Archiver > GENEALOGY-DNA > 2003-11 > 1067908198

Subject: Re: [DNA] Marker Mutation Rates [and MRCA]
Date: Mon, 3 Nov 2003 20:10:07 -0500 (EST)
References: <>
In-Reply-To: <> (message fromDavid Faux on Sun, 2 Nov 2003 21:59:24 -0800 (PST))

David wrote:
> Perhaps someone can illuminate why I should be jazzed to learn that
> the pattern of scores as reflected in a series of 3 mutations means
> that the Most Recent Common Ancestor (MRCA) of DKF and IAF is
> somewhere within the interval between present and 50 generations ago
> (at the 95% confidence interval). Gee, thats a whole lot of help.

Actually, it IS a whole lot of help. Consider the alternative -- for
two random people off the street, the chances are that the 95% confidence
interval would not include the present at all. You have been spared
that contingency.

> I am also beginning to wonder whether some Y chromosomes (i.e.,
> families) are likely to experience more mutations than others

That has always been a possibility, but so what? Some families
live in houses with high radon concentrations, or eat foods with
mutagenic pesticide residues. or experience various other factors
that might or might not influence the rate of replication slippage.
None of the evidence I've seen to date suggests, or even supports,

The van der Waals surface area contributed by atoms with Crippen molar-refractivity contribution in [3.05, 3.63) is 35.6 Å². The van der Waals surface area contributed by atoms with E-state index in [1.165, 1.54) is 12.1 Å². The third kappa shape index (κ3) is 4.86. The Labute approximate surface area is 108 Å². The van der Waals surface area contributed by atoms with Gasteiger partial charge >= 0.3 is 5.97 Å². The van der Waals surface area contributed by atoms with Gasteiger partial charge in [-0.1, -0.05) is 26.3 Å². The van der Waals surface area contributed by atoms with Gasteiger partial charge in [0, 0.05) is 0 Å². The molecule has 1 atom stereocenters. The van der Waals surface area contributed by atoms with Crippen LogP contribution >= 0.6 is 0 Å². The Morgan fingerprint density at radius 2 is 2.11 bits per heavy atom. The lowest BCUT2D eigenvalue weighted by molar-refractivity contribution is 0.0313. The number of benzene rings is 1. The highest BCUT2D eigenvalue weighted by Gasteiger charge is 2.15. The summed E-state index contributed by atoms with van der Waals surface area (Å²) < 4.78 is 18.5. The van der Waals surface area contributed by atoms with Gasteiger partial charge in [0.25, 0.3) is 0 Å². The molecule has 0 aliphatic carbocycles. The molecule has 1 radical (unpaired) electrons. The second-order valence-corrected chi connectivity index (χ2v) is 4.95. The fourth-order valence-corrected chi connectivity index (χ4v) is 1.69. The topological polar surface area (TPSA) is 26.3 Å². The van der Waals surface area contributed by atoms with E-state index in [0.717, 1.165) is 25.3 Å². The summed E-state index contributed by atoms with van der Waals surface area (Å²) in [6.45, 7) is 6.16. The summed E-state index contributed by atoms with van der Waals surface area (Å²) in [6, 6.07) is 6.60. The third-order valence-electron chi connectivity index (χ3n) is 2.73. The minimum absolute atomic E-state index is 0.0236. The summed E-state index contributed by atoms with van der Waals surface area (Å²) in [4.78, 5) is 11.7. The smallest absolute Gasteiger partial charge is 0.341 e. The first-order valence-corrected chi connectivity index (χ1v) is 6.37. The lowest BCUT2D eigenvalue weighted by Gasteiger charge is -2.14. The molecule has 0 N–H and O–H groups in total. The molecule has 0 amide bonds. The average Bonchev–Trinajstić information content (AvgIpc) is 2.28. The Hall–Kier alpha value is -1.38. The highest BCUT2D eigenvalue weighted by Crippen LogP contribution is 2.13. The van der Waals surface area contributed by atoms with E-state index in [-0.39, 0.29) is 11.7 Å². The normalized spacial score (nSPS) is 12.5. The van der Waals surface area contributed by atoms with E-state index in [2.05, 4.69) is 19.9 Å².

the notion of systematic biases in the mutation rates. The
statistics are not strong enough yet. Some day, but not now.

> Irrespective, the fact is that a mutation could
> supposedly occur at any marker in any generation.


> What we
> need is a subset of markers known (from empirical evidence) to never
> mutate

That's no help at all. If it NEVER mutates, then, ipso facto, there
is no variation in the human population. What you're suggesting bears
a strong resemblance to UEPs, which are rare enough to be presumed to
have occurred only once in all time. Those are fine for population
studies, but virtually useless for genealogy.

> Based on the Kayser evidence FTDNA should include DYS390 among their
> "fast moving" markers,

No. The Kayser evidence is not statistically significant for any
individual marker. It was only by averaging them all together that
they got any kind of meaningful result.

> As it stands, neither mutation rates, nor the concept of the MRCA
> have any purpose whatsoever in my research.

Not explicitly, but you must understand that the entire context of
DNA studies is set by the average mutation rate. That context
determines the range of time spans that you can think about and
governs what you can get away with calling a "near-match". If
the rates were ten times higher than they are, you couldn't do
the same kind of research at all.

John Chandler

This thread: